Leader Cantor Statement on Medicare
May 20, 2011
Contact: Doug Heye, Megan Whittemore
202-225-4000

WASHINGTON, D.C. – House Majority Leader Eric Cantor (R-VA) today issued the following statement after Democratic Leaders reiterated their position to do nothing to prevent Medicare insolvency:

“Democrats like to champion themselves as the defenders of Medicare, but today’s Democratic party is willing to stand idly by as Medicare goes bankrupt. The latest Medicare Trustees report makes clear that the program is much closer to bankruptcy than believed even last year, and that the program is in far more trouble than the Trustees or CBO had projected. The truth is that Medicare taxes and premiums only cover a little more than half of the cost of the program, and most Americans understand that the program needs to be changed to preserve and protect it for future seniors. That is why Republicans have offered a plan to guarantee benefits for seniors and those approaching retirement while ensuring that this important safety-net exists for Americans under 54 years of age.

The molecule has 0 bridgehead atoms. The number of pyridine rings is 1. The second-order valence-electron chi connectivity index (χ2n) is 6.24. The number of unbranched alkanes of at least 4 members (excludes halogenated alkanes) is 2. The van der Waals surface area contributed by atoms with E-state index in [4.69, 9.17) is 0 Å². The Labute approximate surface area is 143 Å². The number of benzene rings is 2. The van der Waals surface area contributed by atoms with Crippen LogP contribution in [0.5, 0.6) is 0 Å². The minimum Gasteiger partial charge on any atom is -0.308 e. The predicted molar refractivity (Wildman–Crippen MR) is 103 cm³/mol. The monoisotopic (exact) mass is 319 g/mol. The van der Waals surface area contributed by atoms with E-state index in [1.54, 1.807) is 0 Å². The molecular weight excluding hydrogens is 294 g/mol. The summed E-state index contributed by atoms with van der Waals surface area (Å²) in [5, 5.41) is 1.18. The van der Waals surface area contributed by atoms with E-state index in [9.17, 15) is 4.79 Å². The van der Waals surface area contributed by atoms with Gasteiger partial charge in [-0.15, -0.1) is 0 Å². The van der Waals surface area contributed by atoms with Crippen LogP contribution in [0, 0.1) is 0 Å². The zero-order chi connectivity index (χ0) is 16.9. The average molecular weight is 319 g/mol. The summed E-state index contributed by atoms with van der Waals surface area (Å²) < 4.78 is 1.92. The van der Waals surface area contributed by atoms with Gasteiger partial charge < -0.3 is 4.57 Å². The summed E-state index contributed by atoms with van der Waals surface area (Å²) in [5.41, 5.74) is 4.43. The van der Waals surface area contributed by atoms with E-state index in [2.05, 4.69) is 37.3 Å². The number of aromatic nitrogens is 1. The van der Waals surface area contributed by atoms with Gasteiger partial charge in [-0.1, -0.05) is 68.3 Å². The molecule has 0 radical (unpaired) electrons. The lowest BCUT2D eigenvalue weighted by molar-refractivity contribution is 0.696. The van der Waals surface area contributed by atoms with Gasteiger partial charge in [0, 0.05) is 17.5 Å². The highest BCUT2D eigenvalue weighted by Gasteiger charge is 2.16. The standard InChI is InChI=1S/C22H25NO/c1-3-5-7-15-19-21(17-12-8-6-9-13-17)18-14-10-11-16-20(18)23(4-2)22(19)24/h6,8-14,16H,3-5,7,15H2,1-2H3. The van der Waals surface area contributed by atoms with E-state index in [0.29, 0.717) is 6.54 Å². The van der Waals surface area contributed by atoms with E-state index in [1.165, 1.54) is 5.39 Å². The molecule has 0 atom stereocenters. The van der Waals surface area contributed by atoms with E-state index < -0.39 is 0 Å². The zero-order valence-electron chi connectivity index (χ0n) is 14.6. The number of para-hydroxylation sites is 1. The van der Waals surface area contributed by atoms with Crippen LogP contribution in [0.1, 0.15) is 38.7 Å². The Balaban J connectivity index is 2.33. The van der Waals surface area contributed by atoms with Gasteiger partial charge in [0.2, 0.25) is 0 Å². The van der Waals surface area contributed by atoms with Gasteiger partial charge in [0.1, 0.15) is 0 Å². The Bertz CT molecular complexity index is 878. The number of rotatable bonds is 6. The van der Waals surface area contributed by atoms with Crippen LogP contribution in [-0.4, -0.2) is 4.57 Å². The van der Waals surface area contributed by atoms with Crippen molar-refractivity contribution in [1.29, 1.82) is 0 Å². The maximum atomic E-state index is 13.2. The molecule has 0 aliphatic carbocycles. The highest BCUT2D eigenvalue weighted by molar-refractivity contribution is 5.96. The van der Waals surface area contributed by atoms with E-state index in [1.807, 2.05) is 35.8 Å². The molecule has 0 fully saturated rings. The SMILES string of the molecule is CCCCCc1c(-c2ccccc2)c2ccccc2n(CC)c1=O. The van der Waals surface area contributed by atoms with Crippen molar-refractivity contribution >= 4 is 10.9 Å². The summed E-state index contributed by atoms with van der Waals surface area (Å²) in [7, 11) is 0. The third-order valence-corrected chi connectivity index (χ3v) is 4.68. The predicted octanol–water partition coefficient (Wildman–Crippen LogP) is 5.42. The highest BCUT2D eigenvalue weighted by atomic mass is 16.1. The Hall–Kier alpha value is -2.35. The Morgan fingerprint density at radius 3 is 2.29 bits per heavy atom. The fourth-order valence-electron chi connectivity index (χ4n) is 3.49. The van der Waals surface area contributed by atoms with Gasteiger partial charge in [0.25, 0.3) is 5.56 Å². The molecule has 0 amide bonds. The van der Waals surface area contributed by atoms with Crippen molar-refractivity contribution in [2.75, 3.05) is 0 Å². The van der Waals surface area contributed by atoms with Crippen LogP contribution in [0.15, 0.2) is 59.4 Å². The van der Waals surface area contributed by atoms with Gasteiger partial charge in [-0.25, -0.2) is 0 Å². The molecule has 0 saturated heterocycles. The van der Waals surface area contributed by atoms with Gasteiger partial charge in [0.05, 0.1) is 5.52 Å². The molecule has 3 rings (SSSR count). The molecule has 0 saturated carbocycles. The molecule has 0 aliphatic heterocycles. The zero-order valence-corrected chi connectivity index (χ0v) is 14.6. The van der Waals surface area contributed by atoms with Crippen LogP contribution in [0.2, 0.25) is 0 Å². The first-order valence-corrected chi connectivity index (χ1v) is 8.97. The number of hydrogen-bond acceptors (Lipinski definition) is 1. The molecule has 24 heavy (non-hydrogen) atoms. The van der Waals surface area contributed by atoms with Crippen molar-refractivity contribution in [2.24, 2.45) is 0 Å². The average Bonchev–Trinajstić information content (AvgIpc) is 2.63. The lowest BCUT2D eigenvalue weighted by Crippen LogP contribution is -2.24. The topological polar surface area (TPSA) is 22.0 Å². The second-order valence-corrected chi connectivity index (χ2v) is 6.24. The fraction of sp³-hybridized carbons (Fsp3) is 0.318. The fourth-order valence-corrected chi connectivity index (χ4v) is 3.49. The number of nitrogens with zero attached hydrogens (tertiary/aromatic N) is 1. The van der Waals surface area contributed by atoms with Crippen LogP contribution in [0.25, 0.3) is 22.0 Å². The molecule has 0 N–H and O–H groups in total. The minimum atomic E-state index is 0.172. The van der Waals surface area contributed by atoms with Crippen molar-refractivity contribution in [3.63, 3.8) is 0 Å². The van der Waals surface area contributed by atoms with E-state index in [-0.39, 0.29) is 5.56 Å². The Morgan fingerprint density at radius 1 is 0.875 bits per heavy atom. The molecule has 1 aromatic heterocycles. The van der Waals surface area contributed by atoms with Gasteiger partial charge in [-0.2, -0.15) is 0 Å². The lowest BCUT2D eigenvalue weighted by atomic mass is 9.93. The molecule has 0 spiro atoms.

"In stark contrast, the current Democratic plan for Medicare - endorsed by President Obama, Leader Reid, and Leader Pelosi - is the rationing of care, elimination of benefits, and bankruptcy of the popular program. Even worse, while Democrats do nothing to save Medicare from collapse, they have tried to scare seniors by mischaracterizing real solutions to strengthen and save the program and using those efforts as a political weapon. Americans deserve the truth, and they deserve a choice of solutions to save our entitlement programs, which is why I hope that Democrats finally start taking this responsibility seriously and offer a plan to save Medicare."

BACKGROUND:

• Yesterday, Leader Pelosi stated: “We have a plan. It’s called Medicare.” (Washington Post, The Plum Line, 5/19/2011)

• Today the LA Times reported: “But Democrats are content to keep the GOP Medicare proposal in focus as a weapon against Republicans. Democrats, meanwhile, have come under criticism for failing to present their own budget. They are divided over whether to include a provision for millionaires' surtax. Reid said budget legislation was not needed until later, when it would carry the deal reached in bipartisan talks.” (LA Times, 5/20/2011)